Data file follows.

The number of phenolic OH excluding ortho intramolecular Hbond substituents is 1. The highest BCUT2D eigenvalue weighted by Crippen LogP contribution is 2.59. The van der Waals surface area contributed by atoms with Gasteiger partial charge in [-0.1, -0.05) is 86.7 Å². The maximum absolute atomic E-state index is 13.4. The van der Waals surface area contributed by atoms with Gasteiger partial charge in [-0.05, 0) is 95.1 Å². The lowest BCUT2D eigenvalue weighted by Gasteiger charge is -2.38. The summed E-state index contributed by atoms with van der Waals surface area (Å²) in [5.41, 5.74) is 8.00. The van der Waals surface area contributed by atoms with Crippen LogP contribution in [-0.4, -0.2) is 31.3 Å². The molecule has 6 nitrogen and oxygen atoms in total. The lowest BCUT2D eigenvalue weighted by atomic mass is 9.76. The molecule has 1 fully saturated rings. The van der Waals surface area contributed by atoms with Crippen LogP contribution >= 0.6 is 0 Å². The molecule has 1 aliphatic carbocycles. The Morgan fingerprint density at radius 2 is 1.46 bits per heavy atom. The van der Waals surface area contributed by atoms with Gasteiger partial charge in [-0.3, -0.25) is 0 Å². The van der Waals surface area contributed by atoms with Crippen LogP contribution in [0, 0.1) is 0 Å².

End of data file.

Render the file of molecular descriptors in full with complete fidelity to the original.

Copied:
The number of phenolic OH excluding ortho intramolecular Hbond substituents is 1. The highest BCUT2D eigenvalue weighted by Crippen LogP contribution is 2.59. The van der Waals surface area contributed by atoms with Gasteiger partial charge in [-0.1, -0.05) is 86.7 Å². The maximum absolute atomic E-state index is 13.4. The van der Waals surface area contributed by atoms with Gasteiger partial charge in [-0.05, 0) is 95.1 Å². The lowest BCUT2D eigenvalue weighted by Gasteiger charge is -2.38. The summed E-state index contributed by atoms with van der Waals surface area (Å²) in [5.41, 5.74) is 8.00. The van der Waals surface area contributed by atoms with Crippen LogP contribution in [-0.4, -0.2) is 31.3 Å². The molecule has 6 nitrogen and oxygen atoms in total. The lowest BCUT2D eigenvalue weighted by atomic mass is 9.76. The molecule has 1 fully saturated rings. The van der Waals surface area contributed by atoms with Crippen LogP contribution >= 0.6 is 0 Å². The molecule has 1 aliphatic carbocycles. The Morgan fingerprint density at radius 2 is 1.46 bits per heavy atom. The van der Waals surface area contributed by atoms with Gasteiger partial charge in [-0.3, -0.25) is 0 Å². The van der Waals surface area contributed by atoms with Crippen LogP contribution in [0, 0.1) is 0 Å².